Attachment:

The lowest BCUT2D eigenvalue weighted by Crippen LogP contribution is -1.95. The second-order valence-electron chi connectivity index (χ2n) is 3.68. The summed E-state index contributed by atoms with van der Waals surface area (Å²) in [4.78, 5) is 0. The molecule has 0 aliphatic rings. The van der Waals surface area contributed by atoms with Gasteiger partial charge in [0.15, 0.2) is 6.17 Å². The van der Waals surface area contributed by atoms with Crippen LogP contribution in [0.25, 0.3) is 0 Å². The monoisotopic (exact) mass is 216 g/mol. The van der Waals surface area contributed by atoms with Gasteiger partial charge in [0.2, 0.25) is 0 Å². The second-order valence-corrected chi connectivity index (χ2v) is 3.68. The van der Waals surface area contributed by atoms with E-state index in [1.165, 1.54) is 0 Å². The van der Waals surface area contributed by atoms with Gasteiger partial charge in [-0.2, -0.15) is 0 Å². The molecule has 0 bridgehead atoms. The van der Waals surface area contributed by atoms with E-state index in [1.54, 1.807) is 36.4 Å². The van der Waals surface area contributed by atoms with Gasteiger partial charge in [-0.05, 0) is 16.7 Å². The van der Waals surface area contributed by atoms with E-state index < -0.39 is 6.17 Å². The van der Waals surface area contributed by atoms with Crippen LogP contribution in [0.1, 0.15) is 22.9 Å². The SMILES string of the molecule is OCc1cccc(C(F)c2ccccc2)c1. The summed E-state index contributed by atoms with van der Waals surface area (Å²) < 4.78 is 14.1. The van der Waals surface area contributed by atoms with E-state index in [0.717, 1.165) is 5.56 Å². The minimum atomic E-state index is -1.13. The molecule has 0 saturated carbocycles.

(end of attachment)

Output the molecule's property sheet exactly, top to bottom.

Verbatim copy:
The lowest BCUT2D eigenvalue weighted by Crippen LogP contribution is -1.95. The second-order valence-electron chi connectivity index (χ2n) is 3.68. The summed E-state index contributed by atoms with van der Waals surface area (Å²) in [4.78, 5) is 0. The molecule has 0 aliphatic rings. The van der Waals surface area contributed by atoms with Gasteiger partial charge in [0.15, 0.2) is 6.17 Å². The van der Waals surface area contributed by atoms with Crippen LogP contribution in [0.25, 0.3) is 0 Å². The monoisotopic (exact) mass is 216 g/mol. The van der Waals surface area contributed by atoms with Gasteiger partial charge in [0.2, 0.25) is 0 Å². The second-order valence-corrected chi connectivity index (χ2v) is 3.68. The van der Waals surface area contributed by atoms with E-state index in [1.165, 1.54) is 0 Å². The van der Waals surface area contributed by atoms with Gasteiger partial charge in [-0.2, -0.15) is 0 Å². The molecule has 0 bridgehead atoms. The van der Waals surface area contributed by atoms with E-state index in [1.54, 1.807) is 36.4 Å². The van der Waals surface area contributed by atoms with Gasteiger partial charge in [-0.05, 0) is 16.7 Å². The van der Waals surface area contributed by atoms with E-state index < -0.39 is 6.17 Å². The van der Waals surface area contributed by atoms with Crippen LogP contribution in [0.1, 0.15) is 22.9 Å². The SMILES string of the molecule is OCc1cccc(C(F)c2ccccc2)c1. The summed E-state index contributed by atoms with van der Waals surface area (Å²) < 4.78 is 14.1. The van der Waals surface area contributed by atoms with E-state index in [0.717, 1.165) is 5.56 Å². The minimum atomic E-state index is -1.13. The molecule has 0 saturated carbocycles.